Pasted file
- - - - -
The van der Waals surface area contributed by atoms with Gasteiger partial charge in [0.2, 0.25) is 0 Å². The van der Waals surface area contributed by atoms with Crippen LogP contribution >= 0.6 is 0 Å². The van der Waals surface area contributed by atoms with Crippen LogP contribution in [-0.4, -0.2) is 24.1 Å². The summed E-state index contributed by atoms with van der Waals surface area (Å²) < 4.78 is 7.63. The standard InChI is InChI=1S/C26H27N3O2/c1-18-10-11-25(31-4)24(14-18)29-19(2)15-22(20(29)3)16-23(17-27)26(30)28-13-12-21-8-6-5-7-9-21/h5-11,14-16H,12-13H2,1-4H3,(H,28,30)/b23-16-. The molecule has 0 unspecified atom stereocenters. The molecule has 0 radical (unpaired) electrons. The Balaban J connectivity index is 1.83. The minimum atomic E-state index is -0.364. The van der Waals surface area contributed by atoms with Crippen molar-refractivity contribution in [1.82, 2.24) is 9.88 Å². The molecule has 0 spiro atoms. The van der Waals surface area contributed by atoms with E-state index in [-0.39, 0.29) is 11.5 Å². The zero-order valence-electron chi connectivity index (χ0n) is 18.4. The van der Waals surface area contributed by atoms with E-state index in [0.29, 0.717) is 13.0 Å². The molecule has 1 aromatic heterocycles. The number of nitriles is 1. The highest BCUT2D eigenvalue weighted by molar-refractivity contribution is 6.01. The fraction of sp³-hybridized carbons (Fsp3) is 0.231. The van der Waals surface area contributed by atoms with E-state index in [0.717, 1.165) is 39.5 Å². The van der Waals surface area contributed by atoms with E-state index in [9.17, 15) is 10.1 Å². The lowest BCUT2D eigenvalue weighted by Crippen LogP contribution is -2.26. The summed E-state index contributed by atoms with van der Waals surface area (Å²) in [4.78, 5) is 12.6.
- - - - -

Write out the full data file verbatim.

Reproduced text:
The van der Waals surface area contributed by atoms with Gasteiger partial charge in [0.2, 0.25) is 0 Å². The van der Waals surface area contributed by atoms with Crippen LogP contribution >= 0.6 is 0 Å². The van der Waals surface area contributed by atoms with Crippen LogP contribution in [-0.4, -0.2) is 24.1 Å². The summed E-state index contributed by atoms with van der Waals surface area (Å²) < 4.78 is 7.63. The standard InChI is InChI=1S/C26H27N3O2/c1-18-10-11-25(31-4)24(14-18)29-19(2)15-22(20(29)3)16-23(17-27)26(30)28-13-12-21-8-6-5-7-9-21/h5-11,14-16H,12-13H2,1-4H3,(H,28,30)/b23-16-. The molecule has 0 unspecified atom stereocenters. The molecule has 0 radical (unpaired) electrons. The Balaban J connectivity index is 1.83. The minimum atomic E-state index is -0.364. The van der Waals surface area contributed by atoms with Crippen molar-refractivity contribution in [1.82, 2.24) is 9.88 Å². The molecule has 0 spiro atoms. The van der Waals surface area contributed by atoms with E-state index in [-0.39, 0.29) is 11.5 Å². The zero-order valence-electron chi connectivity index (χ0n) is 18.4. The van der Waals surface area contributed by atoms with E-state index in [0.29, 0.717) is 13.0 Å². The molecule has 1 aromatic heterocycles. The number of nitriles is 1. The highest BCUT2D eigenvalue weighted by molar-refractivity contribution is 6.01. The fraction of sp³-hybridized carbons (Fsp3) is 0.231. The van der Waals surface area contributed by atoms with E-state index in [0.717, 1.165) is 39.5 Å². The van der Waals surface area contributed by atoms with E-state index in [9.17, 15) is 10.1 Å². The lowest BCUT2D eigenvalue weighted by Crippen LogP contribution is -2.26. The summed E-state index contributed by atoms with van der Waals surface area (Å²) in [4.78, 5) is 12.6.